Holiday reading highs and lows

As per usual I set off on my annual summer camping  holiday with a pile of books.  My camping companions were also similarly kitted out, and I was interested to see what they were reading .

Keith Richards LifeKeith Richards biography seemed a popular choice amongst the men, and the verdict from my friend Grant was that it was quick and easy to read, just the ticket for the beach holiday.

I was therefore surprised to see my camping neighbour Jude reading The Room by Emma Donoghue.  Not my idea of a nice light read for a relaxing holiday, but she declared that though not a Booker winner, it wasn’t nearly as torrid as she thought it might be, and gave it a tick.

I started off with the new Jane Smiley Private Life.  Big mistake.  All three camping companions read this book, but agreed that it could easily have been retitled ‘Boring life’.  I gave up and read the last pages to get an idea of what happened (nothing much).

Hand me down worldMy husband loyally read the Christmas present I gave him, the new Lloyd Jones Hand me down world.  He is usually a slow and ponderous reader but  finished it off in record time, so I’m presuming he enjoyed it.  He then moved on to To heaven by water by Justin Cartwright  and has declared it very good, and one that I might even enjoy!  (We usually read very different books, he goes for the slow stuff, big on description, low on dialogue, where I am the complete opposite, so I am a bit dubious).

Jonathan Franzen Freedom seemed to be a popular choice by all concerned, (although a bit heavy to hold while reclining on the beach) and the new Barbara Trapido, Sex and Stravinsky was also declared a hit.  I read The Rescue by Anita Shreve and then promptly wished that I hadn’t bothered, and then thankfully pounced upon Joyce Carol Oates, Little bird of heaven.  Although not the most cheerful of authors Oates has created two very compelling characters, and I was grateful to have last found something that I could actually get my teeth into.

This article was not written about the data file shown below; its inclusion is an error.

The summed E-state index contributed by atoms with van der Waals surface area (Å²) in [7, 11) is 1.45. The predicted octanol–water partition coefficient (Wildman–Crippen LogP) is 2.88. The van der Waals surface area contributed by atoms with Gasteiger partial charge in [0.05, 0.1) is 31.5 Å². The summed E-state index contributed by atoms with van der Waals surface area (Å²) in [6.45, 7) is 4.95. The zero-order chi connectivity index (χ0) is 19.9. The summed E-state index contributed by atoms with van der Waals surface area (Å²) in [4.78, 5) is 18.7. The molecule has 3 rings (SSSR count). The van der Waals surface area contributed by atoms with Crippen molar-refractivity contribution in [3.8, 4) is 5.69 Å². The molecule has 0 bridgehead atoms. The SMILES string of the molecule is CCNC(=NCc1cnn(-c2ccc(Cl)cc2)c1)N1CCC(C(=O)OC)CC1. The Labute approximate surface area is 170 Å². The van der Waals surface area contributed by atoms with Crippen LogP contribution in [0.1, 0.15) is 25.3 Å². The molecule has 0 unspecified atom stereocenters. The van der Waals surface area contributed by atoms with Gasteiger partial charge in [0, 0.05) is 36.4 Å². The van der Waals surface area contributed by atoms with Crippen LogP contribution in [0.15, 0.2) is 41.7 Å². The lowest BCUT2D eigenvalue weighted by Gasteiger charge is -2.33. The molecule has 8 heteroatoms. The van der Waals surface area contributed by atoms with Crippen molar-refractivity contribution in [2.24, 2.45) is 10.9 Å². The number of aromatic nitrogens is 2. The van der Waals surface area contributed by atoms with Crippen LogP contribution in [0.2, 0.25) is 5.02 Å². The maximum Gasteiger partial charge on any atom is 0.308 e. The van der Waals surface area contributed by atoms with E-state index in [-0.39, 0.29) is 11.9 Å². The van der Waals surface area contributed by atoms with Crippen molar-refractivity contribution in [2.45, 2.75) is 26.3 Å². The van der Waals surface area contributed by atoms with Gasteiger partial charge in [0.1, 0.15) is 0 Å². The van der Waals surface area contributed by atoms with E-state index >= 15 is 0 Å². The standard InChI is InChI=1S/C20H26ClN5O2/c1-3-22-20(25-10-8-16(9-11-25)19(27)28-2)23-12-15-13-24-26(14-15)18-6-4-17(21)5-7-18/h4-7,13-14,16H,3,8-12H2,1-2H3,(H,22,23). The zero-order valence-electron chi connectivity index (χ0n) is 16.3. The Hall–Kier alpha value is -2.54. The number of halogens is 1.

What were your holiday reading highs and lows?

9 thoughts on “Holiday reading highs and lows

  1. Sally 28 January 2011 / 9:07 am

    Highs for me: Still Alice, by Lisa Genova, and The Seamstress, by Frances de Pontes Peebles.
    Lows: No Time to Wave Goodbye, by Jacquelyn Mitchard.

    • jane 28 January 2011 / 10:59 am

      Still alice sounds scary (early onset Dementia),perhaps too close for comfort being of a similar age? I enjoyed The Seamstress though.

  2. Donna 28 January 2011 / 9:28 am

    I shirked all the fiction I took home. My standout holiday read was Packing for Mars: the curious science of life in the void by Mary Roach. Covers all the bases of the stuff you’d really like to know about space travel – eating, mating, zero gravity, washing, vomiting, and what are the loos like.

    • jane 28 January 2011 / 11:00 am

      All the stuff you will need to know for your next space travel adventure Donna!

      • Donna 28 January 2011 / 12:28 pm

        Just call me Barbarella – ella – ella

    • Joyce 28 January 2011 / 12:32 pm

      A new Mary Roach!!! How could I not know that? Not as catchy a title as usual. Nothing will beat Stiff!!

  3. Marion 28 January 2011 / 2:00 pm

    How to watch a bird was a small but perfectly formed holiday highlight and I ventured into relatively unknown waters with Hicksville and loved it.

    • jane 28 January 2011 / 3:28 pm

      How to watch a bird was one of my christmas presents to a friend – I hope they enjoyed it as much as you did Marion

  4. robyn 29 January 2011 / 3:32 pm

    Highlights: Freedom by Jonathon Franzen, By Night fall by Michael Cunningham, Sunset Park by Paul Auster (all men – what’s happening to me)
    Didn’t bother finishing My Hollywood by Mona Simpson

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